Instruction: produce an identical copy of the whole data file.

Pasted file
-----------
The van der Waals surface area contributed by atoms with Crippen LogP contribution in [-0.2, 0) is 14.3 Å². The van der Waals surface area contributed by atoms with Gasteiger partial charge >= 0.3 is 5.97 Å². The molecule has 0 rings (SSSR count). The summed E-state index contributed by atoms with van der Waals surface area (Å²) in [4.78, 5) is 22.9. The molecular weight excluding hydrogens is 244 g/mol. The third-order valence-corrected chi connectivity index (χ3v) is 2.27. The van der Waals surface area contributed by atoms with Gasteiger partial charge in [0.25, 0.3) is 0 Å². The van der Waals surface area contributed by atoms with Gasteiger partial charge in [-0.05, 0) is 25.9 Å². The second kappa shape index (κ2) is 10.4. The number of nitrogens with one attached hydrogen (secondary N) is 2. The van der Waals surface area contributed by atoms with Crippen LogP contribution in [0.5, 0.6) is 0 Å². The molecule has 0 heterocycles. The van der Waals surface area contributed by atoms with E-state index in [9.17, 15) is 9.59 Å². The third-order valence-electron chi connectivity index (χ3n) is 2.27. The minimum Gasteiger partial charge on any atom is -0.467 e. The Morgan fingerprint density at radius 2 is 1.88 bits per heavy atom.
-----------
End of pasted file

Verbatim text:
The van der Waals surface area contributed by atoms with Crippen LogP contribution in [-0.2, 0) is 14.3 Å². The van der Waals surface area contributed by atoms with Gasteiger partial charge >= 0.3 is 5.97 Å². The molecule has 0 rings (SSSR count). The summed E-state index contributed by atoms with van der Waals surface area (Å²) in [4.78, 5) is 22.9. The molecular weight excluding hydrogens is 244 g/mol. The third-order valence-corrected chi connectivity index (χ3v) is 2.27. The van der Waals surface area contributed by atoms with Gasteiger partial charge in [0.25, 0.3) is 0 Å². The van der Waals surface area contributed by atoms with Gasteiger partial charge in [-0.05, 0) is 25.9 Å². The second kappa shape index (κ2) is 10.4. The number of nitrogens with one attached hydrogen (secondary N) is 2. The van der Waals surface area contributed by atoms with Crippen LogP contribution in [0.5, 0.6) is 0 Å². The molecule has 0 heterocycles. The van der Waals surface area contributed by atoms with E-state index in [9.17, 15) is 9.59 Å². The third-order valence-electron chi connectivity index (χ3n) is 2.27. The minimum Gasteiger partial charge on any atom is -0.467 e. The Morgan fingerprint density at radius 2 is 1.88 bits per heavy atom.